The Citizen and the State: Essays on Regulation, by George J. Stigler, Chicago: University of Chicago Press, 1975, 209 pp., $10.95.
For those already familiar with the writings and thoughts of George Stigler on the subject of economic regulation, this book will be a refreshing reexamination of some familiar essays, with many unfamiliar pieces adding spice. For those who have never enjoyed Stigler's works—in particular his observations on the subject of the government, the economist, and the State—this short book should provide a stimulating introduction to the inspirations of one of the most imaginative, creative, and innovative thinkers of our time.
Even within the economics profession, George Stigler has probably not had the recognition he has long deserved. His problem is that he writes too well. He writes cleverly and with wit. He does not encumber his essays with great mathematical proofs deriving the number of angels that can dance on the head of a pin. It is not that Professor Stigler cannot use math when math is needed, but he uses it only when it is needed. This book should provide an opportunity for both economists and noneconomists to see an imaginative mind at work.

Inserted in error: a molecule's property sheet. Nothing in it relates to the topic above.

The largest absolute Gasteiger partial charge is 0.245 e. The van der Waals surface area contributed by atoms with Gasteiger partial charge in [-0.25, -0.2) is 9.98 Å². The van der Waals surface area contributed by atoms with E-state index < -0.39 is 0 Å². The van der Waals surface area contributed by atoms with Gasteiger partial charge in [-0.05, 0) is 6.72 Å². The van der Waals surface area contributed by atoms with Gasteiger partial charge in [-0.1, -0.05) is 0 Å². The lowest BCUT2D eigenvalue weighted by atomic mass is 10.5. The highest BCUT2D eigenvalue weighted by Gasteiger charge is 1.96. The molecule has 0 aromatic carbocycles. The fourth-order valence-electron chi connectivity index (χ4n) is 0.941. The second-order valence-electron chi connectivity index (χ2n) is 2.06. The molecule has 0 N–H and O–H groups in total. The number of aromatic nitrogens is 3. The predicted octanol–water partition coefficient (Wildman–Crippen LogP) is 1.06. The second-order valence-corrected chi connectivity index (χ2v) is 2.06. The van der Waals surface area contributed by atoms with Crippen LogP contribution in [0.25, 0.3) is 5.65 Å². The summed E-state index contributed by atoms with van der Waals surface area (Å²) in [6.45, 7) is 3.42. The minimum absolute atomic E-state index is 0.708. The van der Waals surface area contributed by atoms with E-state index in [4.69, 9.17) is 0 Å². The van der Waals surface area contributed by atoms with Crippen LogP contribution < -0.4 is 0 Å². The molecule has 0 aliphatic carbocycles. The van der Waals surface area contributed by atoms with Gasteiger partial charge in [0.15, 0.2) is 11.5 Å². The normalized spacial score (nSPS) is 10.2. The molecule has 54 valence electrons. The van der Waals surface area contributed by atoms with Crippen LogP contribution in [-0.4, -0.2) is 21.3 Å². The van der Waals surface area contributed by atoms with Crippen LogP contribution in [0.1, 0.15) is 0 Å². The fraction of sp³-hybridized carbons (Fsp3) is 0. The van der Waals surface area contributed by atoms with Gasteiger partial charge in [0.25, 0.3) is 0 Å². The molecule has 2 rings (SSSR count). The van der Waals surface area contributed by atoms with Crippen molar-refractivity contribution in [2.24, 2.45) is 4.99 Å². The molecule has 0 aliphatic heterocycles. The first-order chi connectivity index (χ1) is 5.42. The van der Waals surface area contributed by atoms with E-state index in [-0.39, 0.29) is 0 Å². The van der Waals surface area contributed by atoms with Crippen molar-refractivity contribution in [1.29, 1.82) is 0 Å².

The book contains 12 essays, most of which have been published elsewhere, although sometimes not in readily accessible sources. There are a few essays that appear to be written solely for this book. The book itself is divided into five sections, "The Debate Over Freedom," "The Traditional Regulatory Approach: Some Evidence," "Old and New Economic Theories of Regulation," and "Extensions and Applications."
Stigler's first essay covers the debate between liberals and conservatives over government policy. He argues that both start from dogmatic positions and fail to study carefully the actual effects of government operation. Both liberals and conservatives debate the issue of the preservation of liberty, the humanitarian treatment of the needy, the competence of the state, and the competence of the individual, but in no case do they ever actually come to grips with the issues and debate each other on the same ground. They have failed to look at the evidence or even to develop the evidence to support their positions.